Tag Archives: GrubStreet

Hook Them With Your Opening Line, but. . .What I Learned at the GrubStreet Shop Talk Happy Hour


opening linesI was late to the GrubStreet Shop Talk Happy Hour, for which I had paid $75 to talk with an agent and editor. Dan Loedel, a lanky young man with a goatee and black-rimmed glasses, who works for Scribner, scooted over to the black window bench to make room for me. I introduced myself and tried my “pitch” on him: “After her mother spontaneously combusted on the Altiplano between Bolivia and Chile, Fallon struggles to make to grasp her identity and reality. Fifteen years later, her brother, who is bi-polar,” I could hear him sigh at this point, but I pressed on.

He sat back and wrinkled his nose. “Your pitch is too plotty. As an editor of literary fiction, I’m less interested in plot and more interested in language and style. What are your “comparables?” That’s shoptalk for authors you might compare yourself to.

I suggested magical realists like Aimee Bender and Karen Russell. That was strike two.

“People in the publishing industry don’t call Karen Russell’s or Aimee Bender’s writing magical realism.”

“What would you call it?” I asked.

He thought for a moment. “I’d call it literary fiction that pushes the boundaries of reality.”

Okay, I admit it. I was discouraged. I was hoping people would say, “Wow, fascinating, send it to me” or “Sounds original, ground breaking, Pulitzer Prize winning.” After all, little grandiosity goes a long way towards getting a person to stick to a project for many years.

Part way through the happy hour we were supposed to mingle. Dan introduced me to an editor from William Morrow, and she agreed. She said, “spontaneous combustion” raised so many questions about whether I was I or joking, talking about reality or metaphor, that she couldn’t listen to the rest of the pitch. She thought I should simply say, “After the mysterious death of her mother . . .”

My friends all groaned when I told them this later.  They love that opening line.

But later, at the GrubStreet Manuscript Mart, where agents and editors read the first 20 pages of you manuscript and comment, Laura Biagi from the Jean V. Naggar Agency agreed that I should start with something less confusing, or go into more detail about the combustion,  or start in real time in the present with the main character and give us enough about her that we start to really care about her.  Here’s the former first paragraph:

          After her mother spontaneously combusted on the altiplano between Chile and Bolivia, Fallon turned her head, saw herself reflected, beautiful and male, in the face of her older brother Ovid and fell in love. Fifteen years later, navigating her way across the crowded floor of the North Star Pub to serve drinks to tourists and Wall Street brokers, she was still struggling to disentangle herself from both events.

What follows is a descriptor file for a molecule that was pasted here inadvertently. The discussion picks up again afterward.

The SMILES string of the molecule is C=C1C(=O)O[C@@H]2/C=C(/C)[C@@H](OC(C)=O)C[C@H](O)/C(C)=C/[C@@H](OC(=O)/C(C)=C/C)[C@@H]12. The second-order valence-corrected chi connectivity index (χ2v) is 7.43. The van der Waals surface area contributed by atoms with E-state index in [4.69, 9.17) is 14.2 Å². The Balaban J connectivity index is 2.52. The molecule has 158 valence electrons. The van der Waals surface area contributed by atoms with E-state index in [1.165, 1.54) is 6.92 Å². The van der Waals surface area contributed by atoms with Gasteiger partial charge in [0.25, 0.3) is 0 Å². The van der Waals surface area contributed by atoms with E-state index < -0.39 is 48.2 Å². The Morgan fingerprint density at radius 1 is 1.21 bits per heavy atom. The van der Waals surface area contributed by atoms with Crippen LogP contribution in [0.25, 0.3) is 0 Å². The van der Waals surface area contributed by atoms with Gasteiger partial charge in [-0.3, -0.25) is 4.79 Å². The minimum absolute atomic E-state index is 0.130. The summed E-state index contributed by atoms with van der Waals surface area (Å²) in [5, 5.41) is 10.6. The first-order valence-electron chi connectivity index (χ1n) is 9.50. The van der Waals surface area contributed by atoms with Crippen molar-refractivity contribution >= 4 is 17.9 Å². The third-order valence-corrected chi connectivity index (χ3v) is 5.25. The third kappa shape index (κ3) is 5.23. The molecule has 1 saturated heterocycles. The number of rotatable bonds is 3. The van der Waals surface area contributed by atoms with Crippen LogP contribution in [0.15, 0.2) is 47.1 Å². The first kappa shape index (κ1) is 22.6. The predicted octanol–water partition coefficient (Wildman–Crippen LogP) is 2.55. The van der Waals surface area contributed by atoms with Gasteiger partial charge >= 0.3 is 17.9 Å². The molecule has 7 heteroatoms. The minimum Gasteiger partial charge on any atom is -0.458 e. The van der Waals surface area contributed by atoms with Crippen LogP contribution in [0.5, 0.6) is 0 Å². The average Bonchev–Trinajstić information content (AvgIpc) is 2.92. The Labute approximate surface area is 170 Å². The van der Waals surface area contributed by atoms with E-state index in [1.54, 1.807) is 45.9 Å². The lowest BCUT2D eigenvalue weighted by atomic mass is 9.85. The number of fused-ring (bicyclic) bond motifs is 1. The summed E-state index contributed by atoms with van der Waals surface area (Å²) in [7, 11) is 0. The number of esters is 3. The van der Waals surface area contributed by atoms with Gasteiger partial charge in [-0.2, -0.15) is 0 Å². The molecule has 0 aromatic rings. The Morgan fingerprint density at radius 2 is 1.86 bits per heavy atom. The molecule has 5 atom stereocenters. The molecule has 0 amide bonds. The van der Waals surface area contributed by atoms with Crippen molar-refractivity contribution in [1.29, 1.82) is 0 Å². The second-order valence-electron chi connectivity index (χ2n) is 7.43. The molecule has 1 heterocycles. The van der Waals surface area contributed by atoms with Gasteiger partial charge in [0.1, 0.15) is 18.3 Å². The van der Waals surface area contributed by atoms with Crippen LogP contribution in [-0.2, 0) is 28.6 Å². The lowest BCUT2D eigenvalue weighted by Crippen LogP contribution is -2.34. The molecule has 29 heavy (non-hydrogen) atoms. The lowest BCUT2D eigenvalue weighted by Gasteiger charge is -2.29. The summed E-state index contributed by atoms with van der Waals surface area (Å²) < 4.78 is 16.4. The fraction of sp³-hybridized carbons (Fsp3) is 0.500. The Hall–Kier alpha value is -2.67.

Ovid had called her again yesterday.

I told her I was making a bow to the opening line of Gabriel Garcia Marquez’ novel, One Hundred Years of Solitude, “Many years later, as he faced the firing squad, Colonel Aureliano Buendía was to remember that distant afternoon when his father took him to discover ice.”  She pointed out that the his novel then goes into that scene of the discovery of ice, whereas my first paragraph starts in the past, brings us too briefly to the pub and then goes the previous day.  Too much too fast.

I’ve been hanging out with poets too much, damn it, who like compressed language, and I’ve been writing a lot of short stories where things have to happen fast. But in a novel, apparently, we need to start a little slower.

Peter Blackstone from Grove also agreed that my first paragraph was front loading the novel too much.

So, I learned a valuable lesson. Start your novel with a hook but don’t give people whiplash.

Course, a friend of mine who works for GrubStreet would say, “You’ve also learned that the big publishers aren’t adventurous.” They say they want something different, but not that different. After all, it has to be something that 100,000 people would like. He had personally given up on them, claiming that the best work is coming out of small presses. I can attest to the small press and magazine exuberance and inventiveness at the AWP (Associated Writers and Writing Programs) bookfair.

But if you want to quit your day job so that you can write more, you have to please the big publishers.

I’ve vowed to give it a shot. Then I’m going to the small presses.




Five Principles to Combat Writer’s Block


Everyone experiences writer’s block at one time or another. Some experience it only for a few minutes, some for years at a time. The resistance to writing can get particularly strong when you sit down to write about painful autobiographical events.

I have quit writing hundreds of times. But not long ago I had a breakthrough. The blocks melted away and I wrote daily for a period of three years producing my second novel, all while raising a child and working full time. It was such a euphoric and long-lasting revelation, and such a shift from my previous m.o. that I wrote down the principles that enabled me to keep writing so that I could revisit them when the resistance built up again, as it inevitably does.